In recent years the use of a trust agreement in even the most basic estate plan has increased dramatically. One reason for this is the numerous and varied goals that can be reached by using a trust agreement. If you are considering the inclusion of a trust agreement in your comprehensive estate plan and have never created a trust before you likely have a number of questions and concerns relating to trusts. For example, you may be wondering “ Will my income taxes change if I create a trust? ” Unfortunately, there is no simple answer to that question; however, a better understanding of how different trusts work may help you answer the question as it relates to the trust you intend to create.
Creating a trust agreement could change your personal income tax obligation, depending on the type of trust you create. Trusts are divided first into testamentary and living trusts. A testamentary trust does not become effective until your death while a living trust takes effect as soon as all the formalities of creation are complete. Living trusts are further divided into revocable and irrevocable living trusts.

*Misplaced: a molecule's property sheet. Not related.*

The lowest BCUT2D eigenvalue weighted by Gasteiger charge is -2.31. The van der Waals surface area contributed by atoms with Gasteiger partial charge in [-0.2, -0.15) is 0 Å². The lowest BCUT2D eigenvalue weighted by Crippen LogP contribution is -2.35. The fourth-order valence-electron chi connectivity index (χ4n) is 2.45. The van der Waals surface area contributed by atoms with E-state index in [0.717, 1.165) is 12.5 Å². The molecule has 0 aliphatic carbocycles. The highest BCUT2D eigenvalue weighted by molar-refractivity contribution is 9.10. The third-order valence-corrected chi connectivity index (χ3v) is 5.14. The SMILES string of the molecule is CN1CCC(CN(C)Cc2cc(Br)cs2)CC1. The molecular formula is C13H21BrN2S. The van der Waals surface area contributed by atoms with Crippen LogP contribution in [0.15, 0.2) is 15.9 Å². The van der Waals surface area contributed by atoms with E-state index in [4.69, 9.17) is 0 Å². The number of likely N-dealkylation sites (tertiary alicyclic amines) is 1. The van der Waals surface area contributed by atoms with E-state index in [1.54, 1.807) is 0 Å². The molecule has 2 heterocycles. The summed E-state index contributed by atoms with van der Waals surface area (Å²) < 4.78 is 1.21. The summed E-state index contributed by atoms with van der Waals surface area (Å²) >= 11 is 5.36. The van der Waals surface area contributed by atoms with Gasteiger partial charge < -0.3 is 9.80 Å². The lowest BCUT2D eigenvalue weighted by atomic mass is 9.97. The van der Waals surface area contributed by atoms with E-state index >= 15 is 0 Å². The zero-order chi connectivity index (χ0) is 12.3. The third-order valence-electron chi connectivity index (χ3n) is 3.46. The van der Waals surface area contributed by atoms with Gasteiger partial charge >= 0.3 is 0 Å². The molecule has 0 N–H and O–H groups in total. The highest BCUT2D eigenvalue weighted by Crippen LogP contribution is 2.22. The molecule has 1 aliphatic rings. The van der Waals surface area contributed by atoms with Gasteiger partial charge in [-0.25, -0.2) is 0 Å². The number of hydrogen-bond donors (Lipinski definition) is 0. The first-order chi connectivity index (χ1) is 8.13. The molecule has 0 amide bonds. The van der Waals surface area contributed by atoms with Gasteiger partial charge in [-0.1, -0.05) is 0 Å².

All trust agreements allow the “Maker” (you) to appoint a “Trustee” to manage the trust assets and administer the trust terms all for the benefit of a third party beneficiary. The assets you use to fund your trust can be just about anything, including cash, stocks and bonds, personal property and/or real property. When an asset of any kind is transferred into a trust agreement, ownership of the asset changes. That change of ownership may impact your tax obligations. If you transfer an asset into an irrevocable living trust, for example, you give up all ownership interests in the asset as well as all control over the asset. If that asset was valuable it will directly decrease your new worth. That, in turn, could impact your personal tax obligation, particularly if the asset was an income producing asset. Because there are no hard and fast rules regarding the tax implications of transferring an asset into a trust it is even more important that you consult with your Illinois estate planning attorney before transferring any assets into the trust.
If you have additional questions or concerns about trust agreements, tax avoidance, or your Illinois estate plan in general, contact the experienced Illinois estate planning attorneys at Nash, Nash, Bean & Ford, LLP by calling 309-944-2188 to schedule your appointment today.
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